Mom Shares How An Earring Made Her Realize She Was 'Invisible' After Giving Birth

Mom Shares How An Earring Made Her Realize She Was ‘Invisible’ After Giving Birth

Image Via Facebook

It’s so easy for everyone to forget moms are still multidimensional people

There’s such a drastic difference in the level of care pregnant women receive compared to new moms. Medically speaking, you go from regular doctor visits that assuage your fears and concerns to “Oh your body has been through trench warfare? Well, come on in for your 6-week checkup but then BYE see ya next year for your annual pap!”

Beyond that, the person you were Before Mom not only ceases to exist for you, but for everyone around you.

Anastasia Aligiannis noticed she was starting to feel invisible to everyone around her after giving birth. So she decided to remove one of her earrings to see how long it took for anyone to look at her and notice. It took seven months. She shared her experience on her Facebook page, and her post has quickly gained a significant amount of attention.

“All those social interactions, and no one ever looked me square in the face and noticed,” she shares on Facebook. “It sort of cemented to me that as a very busy mom of then two children under two who ‘just stayed at home’ or ‘didn’t work.’ I had almost become invisible not just to society, but to my family and friends, and really maybe even to myself.”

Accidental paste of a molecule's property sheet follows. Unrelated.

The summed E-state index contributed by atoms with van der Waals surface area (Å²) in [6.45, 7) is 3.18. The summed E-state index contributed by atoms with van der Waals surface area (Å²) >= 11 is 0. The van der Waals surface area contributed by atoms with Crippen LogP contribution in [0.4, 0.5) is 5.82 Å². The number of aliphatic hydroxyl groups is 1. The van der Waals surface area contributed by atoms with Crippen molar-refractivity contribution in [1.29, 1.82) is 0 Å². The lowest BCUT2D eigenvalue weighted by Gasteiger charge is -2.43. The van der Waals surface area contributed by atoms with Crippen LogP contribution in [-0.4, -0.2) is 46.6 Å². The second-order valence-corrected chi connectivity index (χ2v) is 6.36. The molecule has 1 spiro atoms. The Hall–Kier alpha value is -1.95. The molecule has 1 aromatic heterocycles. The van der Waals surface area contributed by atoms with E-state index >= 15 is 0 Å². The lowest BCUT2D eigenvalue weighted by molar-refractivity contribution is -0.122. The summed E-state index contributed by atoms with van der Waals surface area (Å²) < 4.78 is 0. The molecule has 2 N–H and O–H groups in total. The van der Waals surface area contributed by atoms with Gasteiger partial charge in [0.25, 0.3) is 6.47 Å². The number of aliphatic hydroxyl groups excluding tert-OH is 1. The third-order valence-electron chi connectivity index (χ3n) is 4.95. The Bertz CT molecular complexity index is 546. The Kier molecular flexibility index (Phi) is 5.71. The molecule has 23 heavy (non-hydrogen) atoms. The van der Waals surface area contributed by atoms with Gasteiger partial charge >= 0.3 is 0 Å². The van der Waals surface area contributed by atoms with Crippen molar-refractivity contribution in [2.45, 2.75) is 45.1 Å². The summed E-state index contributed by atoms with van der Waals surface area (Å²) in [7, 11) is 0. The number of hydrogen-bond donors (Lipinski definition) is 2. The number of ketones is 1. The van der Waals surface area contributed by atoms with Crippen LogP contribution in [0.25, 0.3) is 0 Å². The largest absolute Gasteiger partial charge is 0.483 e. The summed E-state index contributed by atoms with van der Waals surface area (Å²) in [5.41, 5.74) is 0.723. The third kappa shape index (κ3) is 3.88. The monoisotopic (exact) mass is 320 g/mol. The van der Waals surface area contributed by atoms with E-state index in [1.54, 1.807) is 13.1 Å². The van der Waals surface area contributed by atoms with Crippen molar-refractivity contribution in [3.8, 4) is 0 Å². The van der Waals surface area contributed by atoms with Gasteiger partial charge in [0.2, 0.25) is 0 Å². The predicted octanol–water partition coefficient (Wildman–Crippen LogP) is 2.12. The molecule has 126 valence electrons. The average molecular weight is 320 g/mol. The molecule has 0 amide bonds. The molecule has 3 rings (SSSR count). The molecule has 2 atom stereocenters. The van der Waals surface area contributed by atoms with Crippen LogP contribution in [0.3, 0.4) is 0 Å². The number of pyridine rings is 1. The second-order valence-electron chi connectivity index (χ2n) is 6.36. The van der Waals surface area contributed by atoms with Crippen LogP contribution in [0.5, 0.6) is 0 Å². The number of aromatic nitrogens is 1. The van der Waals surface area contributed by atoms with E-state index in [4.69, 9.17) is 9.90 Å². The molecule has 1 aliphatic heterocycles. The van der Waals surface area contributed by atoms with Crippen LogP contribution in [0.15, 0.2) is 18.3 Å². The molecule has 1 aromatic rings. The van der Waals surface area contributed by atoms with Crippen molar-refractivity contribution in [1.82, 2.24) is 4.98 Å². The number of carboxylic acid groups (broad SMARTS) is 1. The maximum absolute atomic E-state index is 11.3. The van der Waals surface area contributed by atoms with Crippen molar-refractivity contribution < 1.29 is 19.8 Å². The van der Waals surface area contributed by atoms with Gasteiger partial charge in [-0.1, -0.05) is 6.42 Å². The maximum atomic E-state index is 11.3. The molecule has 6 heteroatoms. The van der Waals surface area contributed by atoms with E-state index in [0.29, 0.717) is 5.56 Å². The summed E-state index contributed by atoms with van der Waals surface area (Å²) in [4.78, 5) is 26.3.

While the earring analogy might not be something every mom can relate to, who among us hasn’t felt this way as a new mother? It’s not easy to admit, because there’s a fear of being shamed for admitting you need some TLC, too. Mothers are made to feel it’s our job to be completely selfless, and that we can’t be vocal about our struggle without being afraid people will question our desire to be a mother or worse, the love we have for our children. It’s ridiculous.

“I guess people figured if the people it was my responsibility to care for were OK, then I must be,” she writes. How true is that? I’ve struggled with postpartum anxiety since the day I came home from the hospital. (I’ve recently started seeing a therapist, and it’s been incredibly helpful so far.) While I know those close to me have most likely noticed that I’m no longer my pre-baby, Type B, “hakuna matata” self, very few have ever asked me about it. Heck, in the last year I’ve gone from a full-time working mom to being laid off to being self-employed while launching my own freelance career from my dining room table. I can count on, like, two fingers how many people have asked me about any of it.

We love our children and as moms, it gives us a substantial amount of peace and happiness to witness other people loving them too. Sharing them with family and friends who appreciate their wonderful, unique qualities as much as we do is one of the many wonderful parts of parenthood. But I’d be lying if I said I didn’t sometimes want to tap on the glass window of my life and say, “Hey, I’m still here too.”

Plenty of mothers can relate to Anastasia’s post, no matter how old their children are. Which is why she signs off with such a great message for all of us: “If today you are feeling overwhelmed, invisible or like you don’t matter, you do. You are so important and are probably the cog that keeps everything running smoothly,” she writes. “Keep up the good work, and if no one else says it to you this week, know that you are invaluable in the work you do and your sacrifices do not go unnoticed.”

Sometimes, it just feels nice to be seen.